: U.S. stocks ended a Manic Monday in the green — but intraday bounces like this aren’t bullish


Talk about a Manic Monday.

The turnaround in U.S. stocks on Monday, when the S&P 500

erased a 1.7% decline to close 0.6% higher, was an unusual one.

Read: Dow stages biggest intraday turnaround since February as investors brush off concerns about China’s COVID-19 lockdowns

According to Bespoke Investment Group, there have been only 56 days in which the SPY exchange-traded fund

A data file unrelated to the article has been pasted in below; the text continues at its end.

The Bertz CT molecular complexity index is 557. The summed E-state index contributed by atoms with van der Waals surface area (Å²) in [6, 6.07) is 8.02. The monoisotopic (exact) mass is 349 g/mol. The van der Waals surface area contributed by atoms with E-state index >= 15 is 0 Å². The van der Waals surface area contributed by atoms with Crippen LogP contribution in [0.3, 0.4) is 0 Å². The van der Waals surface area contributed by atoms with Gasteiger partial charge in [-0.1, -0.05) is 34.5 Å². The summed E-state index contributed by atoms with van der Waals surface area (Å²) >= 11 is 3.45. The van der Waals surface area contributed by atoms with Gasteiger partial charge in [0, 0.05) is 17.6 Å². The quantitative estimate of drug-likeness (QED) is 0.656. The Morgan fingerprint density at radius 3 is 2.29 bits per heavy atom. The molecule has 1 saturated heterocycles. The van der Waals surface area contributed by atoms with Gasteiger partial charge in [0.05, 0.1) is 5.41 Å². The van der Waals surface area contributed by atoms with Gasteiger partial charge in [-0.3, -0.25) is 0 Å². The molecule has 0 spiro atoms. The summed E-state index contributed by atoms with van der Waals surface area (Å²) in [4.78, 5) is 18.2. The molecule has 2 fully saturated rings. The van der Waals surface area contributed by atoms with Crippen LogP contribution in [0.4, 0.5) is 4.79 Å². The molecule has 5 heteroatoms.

that tracks the S&P 500 erased an over 1.5% decline to finish up at least half of one percent, since the inception of that fund. And it was only one of 25 days in which it happened without at least two months since the prior one.

Bespoke Investment Group

Historically, these reversals aren’t bullish. The next day, the SPY on average slips by 29 basis points, and stocks are also negative a week later.

And while stocks are more positive in the months after, the typical gain is smaller than usual.

In European morning trading, U.S. stock futures


were weaker.

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